First off, there was no coal or wood to burn in the stove meant to keep passengers—and fruit—from freezing. Then Wallace noticed the absence of several wooden seats, their legs sawn off near the floor.
There were a half dozen men in the car with him. Wallace knew three of them by sight if not by name. When they nodded greetings to one another, they looked equally worried about the condition of their transportation.
Suddenly the door slammed open, and a conductor stepped inside, his mouth set in a thin, grim line.
“Sorry to tell you this, folks, but the train won’t be running tonight,” he said.
“Why not?” One of the other passengers, a man with a full white beard, asked.
The conductor shrugged. “Seems the Vermont Central Railroad does not pay its bills, and as a consequence, no one will sell us wood for the boiler.” He paused to look around the passenger car. “And there aren’t enough seats left to burn.”
An image of Annie’s anxious face rose in Wallace’s mind. “How much do you need?” he asked.
The conductor looked confused. “How much of what?”
“Wood. How much wood do you need to get us to Carding? I promised my wife I’d be home tonight. We’re expecting a child…soon. And my oranges,” Wallace shook his head, “will be spoiled.”
The other passengers regarded their fellow traveler in silence for a long moment. They all knew Cooper’s General Store was struggling.
Then the bearded man turned to the conductor. “How much money do you need to buy the wood that will get us to Carding?”
The conductor started using his fingers to calculate.
“Without figuring in a profit for yourself,” the bearded man interrupted.
Wallace hid a grin as he suddenly remembered the bearded man’s name—Jack Candon, a lawyer originally from over Norwich way.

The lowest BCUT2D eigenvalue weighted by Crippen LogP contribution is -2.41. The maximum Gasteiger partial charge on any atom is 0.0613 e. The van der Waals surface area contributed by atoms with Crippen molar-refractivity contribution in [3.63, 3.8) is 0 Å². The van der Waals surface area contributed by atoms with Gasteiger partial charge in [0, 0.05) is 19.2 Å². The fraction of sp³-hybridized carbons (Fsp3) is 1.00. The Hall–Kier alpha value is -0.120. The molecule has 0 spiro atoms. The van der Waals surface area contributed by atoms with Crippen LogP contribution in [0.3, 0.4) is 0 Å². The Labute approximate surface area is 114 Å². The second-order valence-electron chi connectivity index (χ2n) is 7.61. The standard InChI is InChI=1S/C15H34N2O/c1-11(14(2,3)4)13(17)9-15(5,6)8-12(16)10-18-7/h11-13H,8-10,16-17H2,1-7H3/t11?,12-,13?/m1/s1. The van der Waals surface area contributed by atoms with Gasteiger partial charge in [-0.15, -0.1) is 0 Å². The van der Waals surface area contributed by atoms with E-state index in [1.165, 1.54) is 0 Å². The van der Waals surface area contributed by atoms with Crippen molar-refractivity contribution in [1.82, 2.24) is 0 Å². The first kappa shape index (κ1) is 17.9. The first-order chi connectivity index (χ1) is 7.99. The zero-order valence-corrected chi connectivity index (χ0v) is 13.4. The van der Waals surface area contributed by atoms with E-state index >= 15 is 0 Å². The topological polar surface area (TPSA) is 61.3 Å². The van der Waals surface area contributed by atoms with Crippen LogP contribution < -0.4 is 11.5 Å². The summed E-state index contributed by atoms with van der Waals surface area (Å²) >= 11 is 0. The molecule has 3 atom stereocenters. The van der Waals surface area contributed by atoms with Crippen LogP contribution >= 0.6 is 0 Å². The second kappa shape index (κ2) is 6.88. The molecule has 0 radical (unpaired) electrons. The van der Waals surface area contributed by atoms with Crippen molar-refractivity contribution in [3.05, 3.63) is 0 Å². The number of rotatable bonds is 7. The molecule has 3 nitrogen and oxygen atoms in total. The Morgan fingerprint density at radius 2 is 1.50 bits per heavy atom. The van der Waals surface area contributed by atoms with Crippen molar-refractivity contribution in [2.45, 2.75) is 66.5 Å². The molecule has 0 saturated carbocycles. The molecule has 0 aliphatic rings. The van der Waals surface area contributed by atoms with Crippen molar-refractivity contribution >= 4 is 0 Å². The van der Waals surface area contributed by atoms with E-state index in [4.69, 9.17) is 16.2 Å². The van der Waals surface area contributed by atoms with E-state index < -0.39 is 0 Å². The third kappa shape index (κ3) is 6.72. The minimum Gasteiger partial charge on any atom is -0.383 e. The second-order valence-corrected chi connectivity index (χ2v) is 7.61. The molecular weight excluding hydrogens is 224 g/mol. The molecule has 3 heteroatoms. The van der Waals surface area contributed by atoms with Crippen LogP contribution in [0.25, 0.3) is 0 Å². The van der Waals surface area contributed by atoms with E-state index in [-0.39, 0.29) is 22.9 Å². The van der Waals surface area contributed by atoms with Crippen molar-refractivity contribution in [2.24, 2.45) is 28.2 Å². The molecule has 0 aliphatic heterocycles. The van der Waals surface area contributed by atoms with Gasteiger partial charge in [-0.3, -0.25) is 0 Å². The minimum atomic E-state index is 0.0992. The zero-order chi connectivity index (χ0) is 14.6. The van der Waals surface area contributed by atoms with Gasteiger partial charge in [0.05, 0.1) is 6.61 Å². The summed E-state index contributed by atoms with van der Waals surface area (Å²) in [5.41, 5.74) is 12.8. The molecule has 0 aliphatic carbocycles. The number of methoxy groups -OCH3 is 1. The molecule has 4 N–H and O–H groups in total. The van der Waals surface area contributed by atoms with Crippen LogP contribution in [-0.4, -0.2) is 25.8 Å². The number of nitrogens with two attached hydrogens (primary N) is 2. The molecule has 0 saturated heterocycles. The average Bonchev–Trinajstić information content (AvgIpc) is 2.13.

The conductor looked up sharp. “I wasn’t…,” he began. But something in the bearded man’s’ face stopped him. “Seventy-five cents.”
Wallace started fumbling for coins in his pockets but Jack put a hand on his arm.
“So there’s going to be a new Cooper in Carding, eh?” he said. “That calls for a celebration.” He took off his hat then dropped some coins from his own pocket into it. “I’ve got twenty-five cents. What can the rest of you do?”
“But…,” Wallace began.
Jack shook his head. “Let us do this for you, okay?”
Penny by penny, Jack eventually collected enough to buy wood to get the train to Carding. Then he dropped in another half dollar of his own. “Wood for the stove to keep your oranges—and us—warm,” he told Wallace. Then he shook the hat in the conductor’s face. “Take me to your wood seller.”
“Oh you don’t have to do that,” the conductor protested, his face cinched up with insincere sincerity. “I’ll be happy to take care of it all.”
“Not a chance. I want to be sure that the wood you buy is at least as dry as the seats you burned to get here,” Jack said. Then he clapped Wallace on the shoulder. “We need to get this man home.”
Years later, when he told his children the Solstice Train story—he and Annie eventually had six little Coopers—Wallace always said it was the longest ride home on the longest night of the year. But every orange made the journey without freezing, and he sold them all but the one he saved for his wife.
That fruit saved the store in 1874, a fact that the Cooper family still celebrates by giving away oranges every year on the winter solstice.
By the way, Jack Candon was not on that train by accident that night. Wallace eventually found out that his bearded friend had been hired by the state inspector of railroads to look into corruption, including the buying and selling and disappearing of wood.
His report eventually led to the merger of the Vermont Central and Rutland Railroads, a move that ensured better and safer travel for everyone in the Green Mountain State.